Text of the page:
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Civil Engineering

  1. Jul 2, 2003 #1
    I am planning on majoring in Civil Engineering in my first four years of college. After I get a bachelor's I figured I would work for about 2 or 3 years and figure out what I really like in the field, then go back to school and major in that. I've heard bad stories about going to work and then back to school, so if you could please comment on that. Moreover, does anyone know the scope of specialization in Civil Engineering? I don't want to be stuck designing pipes for the water district for the rest of my life, as that could get boring. Thanks for your input.
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  3. Jul 2, 2003 #2


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    It's not unheard of. However, for many people, it's hard to get back into the school mindset after being in the "real world". Plus, it will be hard going back to being poor once you have had a taste of a real salary (especially if you start accumulating debt). But, if that's what you want, then don't be afraid to do it. It's not a real problem.

    A B.S. in engineering is a basic requirement. A M.S. is a nice bonus and would play well in your career. A PhD is pretty much unnecessary in engineering unless you plan to be a university professor or a super tech guru.

    Off the top of my head...(main parts with sub-disciplines)...

    Code (Text):

    Structural/Architectural engineering
       Construction & Materials
    Transportation engineering
       Roads & bridges
       Traffic control
    Environmental (I have a Masters degree in this)
       Water Supply/Resources
       Water/Wastewater Treatment
       Hazardous Waste Management
       Solid Waste Management
       Air pollution control
    Urban Planning
    Maritime engineering
    Disaster Reduction
    Power Generation
    And there are specializations within those sub-disciplines too.

    Anyway, don't worry about getting stuck designing pipes for the rest of your life. If you go that route, then you may do that for the first couple years, but then they'll move you on to other things and let the newbies (read: cheaper labor) do that work. It is often the case that engineers do technical work for a few years and then move into management.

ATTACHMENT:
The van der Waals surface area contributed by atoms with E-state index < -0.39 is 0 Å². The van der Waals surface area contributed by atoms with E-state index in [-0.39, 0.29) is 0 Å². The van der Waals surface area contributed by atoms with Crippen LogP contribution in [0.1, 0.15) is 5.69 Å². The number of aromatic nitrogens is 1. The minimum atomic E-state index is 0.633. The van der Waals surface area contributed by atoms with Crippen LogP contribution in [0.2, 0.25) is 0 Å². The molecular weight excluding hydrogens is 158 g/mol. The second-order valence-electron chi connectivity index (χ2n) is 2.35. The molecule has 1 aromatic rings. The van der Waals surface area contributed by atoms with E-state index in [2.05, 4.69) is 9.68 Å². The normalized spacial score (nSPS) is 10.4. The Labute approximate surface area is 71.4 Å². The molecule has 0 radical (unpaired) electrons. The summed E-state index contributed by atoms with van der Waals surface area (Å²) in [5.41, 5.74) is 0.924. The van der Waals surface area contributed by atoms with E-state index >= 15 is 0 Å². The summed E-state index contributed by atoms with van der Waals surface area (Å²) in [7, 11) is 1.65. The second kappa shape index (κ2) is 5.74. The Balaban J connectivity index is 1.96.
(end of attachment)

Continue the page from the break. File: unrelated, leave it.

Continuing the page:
An engineering degree will also give you flexibility to work in many different types of jobs. You may never see a drafting table, if that's what you want.

    try checking out this website for a flavor (American Society of Civil Engineers)

    good luck!
  4. Jul 2, 2003 #3


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    Aah... Go for something exciting ! Like aerospace engeneering !
    This way you'll stay excited even if you're unemployed !
  5. Jul 2, 2003 #4


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    *High fives drag*

    "Would you like an ion drive with your fries? I know how they work, you know... just the fries? Okay then... You're missing out!"
  6. Jul 3, 2003 #5


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    I love ion engines ! IBTs, HETs, FETs... I love'em all ! :smile:

    btw, Enigma, would it be extremely rude to ask wether you're
    currently employed as an aerospace engeneer ?

    Live long and prosper.
  7. Jul 3, 2003 #6

    Ivan Seeking

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    Beware. I know a couple of guys who fell into the sewage business and got stuck. Early choices can have long term implications. As your career evolves, the network of people in your domain can have a large influence on the opportunities to be found. The specifics of a starting position may not be too important, but choosing a good direction is important. Many, many people fall into this trap - I'll do this for a while - and never get out.
  8. Jul 3, 2003 #7
    Ok, so I was talking to my cousin who's a civil engineer. It seems that for your bachelor's you get to choose around 3 electives that can gauge what kind of specialization you want to go into. Oh and I checked out that website, Phobos, thanks. I think I'll stay out of water, hehe - I like the look of urban planning ans structural engineering though. Bring on the enviro activists!
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